It can be silly to get upset over Emmy nominations. There is so much television being produced right now that what gets rewarded essentially is arbitrary, at best. But we’re silly as hell and will not apologize for it, and it’s a goddamn travesty that Insecure and its creator-writer-star Issa Rae were ignored in the comedy races.
The first season of HBO’s critically hailed comedy was a landmark in its mere existence: When Insecure premiered last fall, Rae was the first black woman to create and star in her own show since Wanda Sykes’s Wanda at Large in 2003.
Rae had previously achieved a modicum of internet and comedy world fame with her web series The Misadventures of Awkward Black Girl, but Insecure announced her as one of Hollywood’s sharpest and cleverest comedic voices—the kind this industry rarely gives a megaphone to (literally once every 13 years).
The show’s first season episode titles—“Insecure as Fuck,” “Messy as Fuck,” “Real as Fuck”—hinted at the show’s loose premise: a woman on the verge of 30 trying to figure out who she is at work, in her relationships, in her friendships, to society, and in her own truth. The result of that journey was often bumbling, heartbreaking, hysterical, profane, relatable, and both unapologetic and, yes, awkward. She screws up all the time, just like everyone does.
There’s something inherently intimate and specific in a TV series created and written by its star, and with Pamela Adlon’s Better Things, Donald Glover’s Atlanta, Phoebe Waller-Bridge’s Fleabag, and Aziz Ansari’s Master of None we’re in a sort of golden age of that genre. Insecure’s intrinsic DNA hardly seems as lofty, profound, or message-heavy as those other series often aim to be, but its accomplishment is almost more monumental because of it.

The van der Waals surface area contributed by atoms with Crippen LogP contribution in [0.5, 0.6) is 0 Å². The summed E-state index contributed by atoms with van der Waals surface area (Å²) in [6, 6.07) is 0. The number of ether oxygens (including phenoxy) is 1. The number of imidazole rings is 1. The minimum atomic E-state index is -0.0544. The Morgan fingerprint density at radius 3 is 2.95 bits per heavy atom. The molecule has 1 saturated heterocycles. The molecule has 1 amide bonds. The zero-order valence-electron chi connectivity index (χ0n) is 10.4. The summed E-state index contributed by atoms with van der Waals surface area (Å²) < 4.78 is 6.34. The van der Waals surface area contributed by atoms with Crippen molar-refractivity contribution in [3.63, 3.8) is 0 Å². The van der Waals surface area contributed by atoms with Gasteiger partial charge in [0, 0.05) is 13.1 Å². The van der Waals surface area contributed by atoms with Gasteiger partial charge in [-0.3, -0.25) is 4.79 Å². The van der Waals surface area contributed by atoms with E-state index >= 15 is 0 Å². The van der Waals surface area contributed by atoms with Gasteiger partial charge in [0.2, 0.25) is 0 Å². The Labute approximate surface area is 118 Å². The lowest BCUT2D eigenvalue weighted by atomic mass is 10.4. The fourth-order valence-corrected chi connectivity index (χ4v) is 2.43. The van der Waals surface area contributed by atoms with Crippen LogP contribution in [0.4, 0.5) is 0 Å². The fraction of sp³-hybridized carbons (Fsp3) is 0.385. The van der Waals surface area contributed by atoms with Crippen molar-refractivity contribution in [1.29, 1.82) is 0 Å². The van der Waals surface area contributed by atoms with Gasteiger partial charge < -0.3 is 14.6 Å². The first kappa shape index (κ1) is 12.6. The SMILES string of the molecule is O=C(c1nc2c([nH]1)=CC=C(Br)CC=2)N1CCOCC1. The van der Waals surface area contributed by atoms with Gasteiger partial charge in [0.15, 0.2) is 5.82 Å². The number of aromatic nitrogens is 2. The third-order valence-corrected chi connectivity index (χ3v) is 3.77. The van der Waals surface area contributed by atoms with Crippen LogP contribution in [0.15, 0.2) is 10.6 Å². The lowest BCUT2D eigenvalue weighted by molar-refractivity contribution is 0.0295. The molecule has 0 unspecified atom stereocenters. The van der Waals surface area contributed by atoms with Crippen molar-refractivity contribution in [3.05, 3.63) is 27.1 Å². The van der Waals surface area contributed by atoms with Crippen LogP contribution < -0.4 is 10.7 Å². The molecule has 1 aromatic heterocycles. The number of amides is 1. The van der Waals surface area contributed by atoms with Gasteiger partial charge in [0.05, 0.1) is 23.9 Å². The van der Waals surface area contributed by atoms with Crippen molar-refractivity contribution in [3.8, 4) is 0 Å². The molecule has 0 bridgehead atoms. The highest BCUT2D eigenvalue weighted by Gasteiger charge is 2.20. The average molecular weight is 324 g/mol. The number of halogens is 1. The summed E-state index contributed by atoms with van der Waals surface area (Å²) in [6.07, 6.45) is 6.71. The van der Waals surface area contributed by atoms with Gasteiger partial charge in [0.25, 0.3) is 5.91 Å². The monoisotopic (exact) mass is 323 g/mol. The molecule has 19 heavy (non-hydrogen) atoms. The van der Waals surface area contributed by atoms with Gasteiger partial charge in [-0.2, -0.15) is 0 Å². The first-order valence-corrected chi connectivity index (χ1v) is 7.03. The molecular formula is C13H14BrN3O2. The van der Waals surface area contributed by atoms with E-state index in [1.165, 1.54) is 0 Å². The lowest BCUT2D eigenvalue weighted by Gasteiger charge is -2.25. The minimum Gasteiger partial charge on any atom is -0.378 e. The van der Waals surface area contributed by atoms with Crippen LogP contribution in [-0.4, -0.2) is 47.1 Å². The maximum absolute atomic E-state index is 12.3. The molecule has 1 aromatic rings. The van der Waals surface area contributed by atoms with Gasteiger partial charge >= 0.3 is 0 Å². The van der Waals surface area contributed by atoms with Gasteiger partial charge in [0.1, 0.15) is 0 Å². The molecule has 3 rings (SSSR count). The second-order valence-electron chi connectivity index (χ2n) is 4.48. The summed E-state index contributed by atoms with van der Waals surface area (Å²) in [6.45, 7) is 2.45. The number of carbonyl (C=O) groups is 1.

The comedy flies all across the spectrum from nuanced to broad (the pilot climaxes with a rap titled “Broken Pussy”) while always feeling like these characters and situations exist in the real world. And like in the real world, their triumphs and failings are monumental in the moment, but then the characters just move on.
It shouldn’t seem so revolutionary for a TV comedy to be this matter of fact, but it is. Insecure doesn’t set out to make a point about life, it’s just about living it.
When Rae talked to The Daily Beast when the first season aired, she, like her show, managed to be both casual and slyly powerful while talking about the misguided notion that mainstream (white) audiences find it difficult to relate to TV shows about people of color.
“It was like, we’re just living, like you!” she said. “Even as a person of color, there are instances where you do talk about race, but there are lots of instances where you don’t. You’re just like, ‘How am I gonna pay this bill?’ Or ‘What is this job? What am I doing in life?’”
When Season 2 begins, Issa Dee, her Insecure character, still doesn’t have an answer to those questions.
She’s not in a good place following her breakup with boyfriend Lawrence (Jay Ellis), whom she cheated on in the show’s first season. The season opens with a montage of Issa on a slew of horrible Tinder dates, with stilted conversations cleverly edited into a rap.